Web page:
A firewall for democracy

ANDREW GUMBEL is a U.S. correspondent for the London newspaper the Independent and author of "Steal This Vote: Dirty Elections and the Rotten History of Democracy in America," just published by Nation Books.

BRUCE MCPHERSON, California’s secretary of state, has just performed an invaluable service for the voters. Only a few months into the job, he had been under intense pressure to certify the latest electronic touch-screen voting machine manufactured by Diebold Election Systems, which is supposed to help California counties meet a federally mandated January deadline for the overhaul of their election equipment. But instead of rolling over, his office conducted exhaustive tests on the Diebold TSx, discovered that it had a 10% error rate -- worse than the reviled punch-card machines used in Florida in 2000 -- and sent the company back to the drawing board.

This is hugely important for two reasons.

For the record:

12:00 AM, Aug. 22, 2005 For The Record
Los Angeles Times Monday August 22, 2005 Home Edition California Part B Page 11 Editorial Pages Desk 2 inches; 69 words Type of Material: Correction
Voting machines: An Aug. 4 Op-Ed article about electronic voting said California election officials’ recent tests on Diebold touch-screen machines produced a 10% error rate, worse than the punch-card machines used in Florida’s November 2000 election. The error rate that the state found referred to the number of machines that had screen freezes or paper jams. Diebold says that no votes were miscast or ruled invalid in the process.

First, because companies such as Diebold have been operating far too long without adequate public oversight, while charging taxpayers tens of millions of dollars for equipment that some of the country’s best computer scientists have found is sloppily programmed, dangerously insecure and virtually unable to be audited for fraud or error.

The TSx, which is fitted with an independent paper trail to make recounts possible, was waved through the hazily regulated federal certification process and was deemed to have passed muster in Utah, Ohio and a handful of other states. None appear to have noticed the paper-jamming and screen-freeze problems picked up in the California tests.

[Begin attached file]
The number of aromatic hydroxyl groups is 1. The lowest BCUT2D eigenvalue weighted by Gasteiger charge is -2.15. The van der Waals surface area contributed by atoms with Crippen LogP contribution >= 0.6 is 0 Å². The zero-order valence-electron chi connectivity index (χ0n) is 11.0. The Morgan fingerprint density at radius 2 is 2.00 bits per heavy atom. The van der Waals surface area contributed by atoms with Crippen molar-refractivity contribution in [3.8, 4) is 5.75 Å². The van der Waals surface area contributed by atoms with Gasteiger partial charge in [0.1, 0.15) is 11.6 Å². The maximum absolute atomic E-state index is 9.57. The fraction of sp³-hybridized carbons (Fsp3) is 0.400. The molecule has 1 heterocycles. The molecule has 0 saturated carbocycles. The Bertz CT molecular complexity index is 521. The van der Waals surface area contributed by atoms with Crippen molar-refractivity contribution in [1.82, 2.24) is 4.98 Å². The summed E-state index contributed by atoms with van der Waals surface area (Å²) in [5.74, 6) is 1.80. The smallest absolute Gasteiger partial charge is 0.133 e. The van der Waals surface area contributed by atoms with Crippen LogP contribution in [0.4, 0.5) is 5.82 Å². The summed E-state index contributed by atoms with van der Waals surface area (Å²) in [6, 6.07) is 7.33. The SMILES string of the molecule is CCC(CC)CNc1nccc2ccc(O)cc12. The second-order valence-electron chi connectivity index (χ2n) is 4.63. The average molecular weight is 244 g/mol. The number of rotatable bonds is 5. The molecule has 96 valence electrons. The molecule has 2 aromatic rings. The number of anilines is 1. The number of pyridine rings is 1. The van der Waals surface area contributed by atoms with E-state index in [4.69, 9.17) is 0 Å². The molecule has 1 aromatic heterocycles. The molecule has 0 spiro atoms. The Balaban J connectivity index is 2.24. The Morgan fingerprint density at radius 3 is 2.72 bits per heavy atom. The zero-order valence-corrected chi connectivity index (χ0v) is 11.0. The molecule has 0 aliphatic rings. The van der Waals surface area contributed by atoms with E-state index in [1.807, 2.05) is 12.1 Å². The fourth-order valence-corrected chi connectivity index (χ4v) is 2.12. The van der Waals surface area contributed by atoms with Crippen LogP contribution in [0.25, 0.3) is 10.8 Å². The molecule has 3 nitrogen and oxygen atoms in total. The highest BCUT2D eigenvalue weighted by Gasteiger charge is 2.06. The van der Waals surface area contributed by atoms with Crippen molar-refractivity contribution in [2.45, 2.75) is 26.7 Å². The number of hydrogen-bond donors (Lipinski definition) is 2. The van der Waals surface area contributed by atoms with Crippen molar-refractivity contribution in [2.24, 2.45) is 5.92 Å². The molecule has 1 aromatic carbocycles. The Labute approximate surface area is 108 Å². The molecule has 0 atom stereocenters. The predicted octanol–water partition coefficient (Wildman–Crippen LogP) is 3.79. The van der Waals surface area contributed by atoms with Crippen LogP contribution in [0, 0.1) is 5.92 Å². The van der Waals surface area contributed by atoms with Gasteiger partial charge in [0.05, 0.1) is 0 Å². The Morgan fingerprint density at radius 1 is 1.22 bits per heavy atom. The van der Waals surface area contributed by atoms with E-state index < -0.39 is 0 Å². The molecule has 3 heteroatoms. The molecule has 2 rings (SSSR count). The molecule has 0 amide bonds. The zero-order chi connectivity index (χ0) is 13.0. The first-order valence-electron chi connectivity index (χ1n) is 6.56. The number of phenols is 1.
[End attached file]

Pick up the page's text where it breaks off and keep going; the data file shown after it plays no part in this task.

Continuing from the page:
McPherson’s decision is also significant because the same line of Diebold machines has now been refused certification by California secretaries of state from both major parties. McPherson is a Republican, and his predecessor, Kevin Shelley, who cracked down on Diebold last year after the company admitted shortcomings that included the use of uncertified software, is a Democrat. That shows the vulnerabilities of the electoral process are not, at heart, a question of partisan politics. Rather, this is about the integrity of this nation’s democratic infrastructure.

The county officials who have succumbed to the lure of paperless touch-screen machines need to be held accountable for their lavish spending on cutting-edge technology that, fears about hacking aside, clearly isn’t built very well.

Extraordinarily, many election officials still claim that the touch-screen machines sold by Diebold, Sequoia and their competitors are miracle machines guaranteeing flawless elections. Maryland’s Linda Lamone, president of the National Assn. of State Election Directors, told a public hearing in Pasadena last week that e-voting skeptics were scaremongers unduly influenced by “sensationalized newspaper articles.”

Never mind that those skeptics include computer scientists from Stanford, Johns Hopkins and Rice universities and the Lawrence Livermore National Laboratory. Never mind that several high-profile studies -- such as the Florida commission report on the 2000 election -- have concluded that optically scanned paper ballots, not touch-screens, are the safest and most reliable technology available.

The federal government also needs to be held accountable for leaving the technology of voting in a regulatory vacuum, and creating an oversight body -- the Election Assistance Commission -- so weak and underfunded that it is only now scrambling to draft standards for technology that has, for the most part, already been developed and sold.

Congress has no control over the machine-certification process, and the Federal Election Commission, which has drawn up technical specifications in the past, is so far behind the curve that most electronic machinery now in use meets standards drawn up as far back as 1990, the Stone Age of computing.

This lamentable state of affairs is not irreversible. Two years ago, when Shelley mandated an independent paper trail for all Californian voting systems -- an essential prerequisite for proper recounts -- it created a chain reaction causing 17 states to follow suit. McPherson’s rejection of Diebold’s substandard machine may well have a similar effect nationwide.

The voters certainly deserve better. If there is no accountability in the conduct of elections, then no other aspect of American democracy is completely safe either.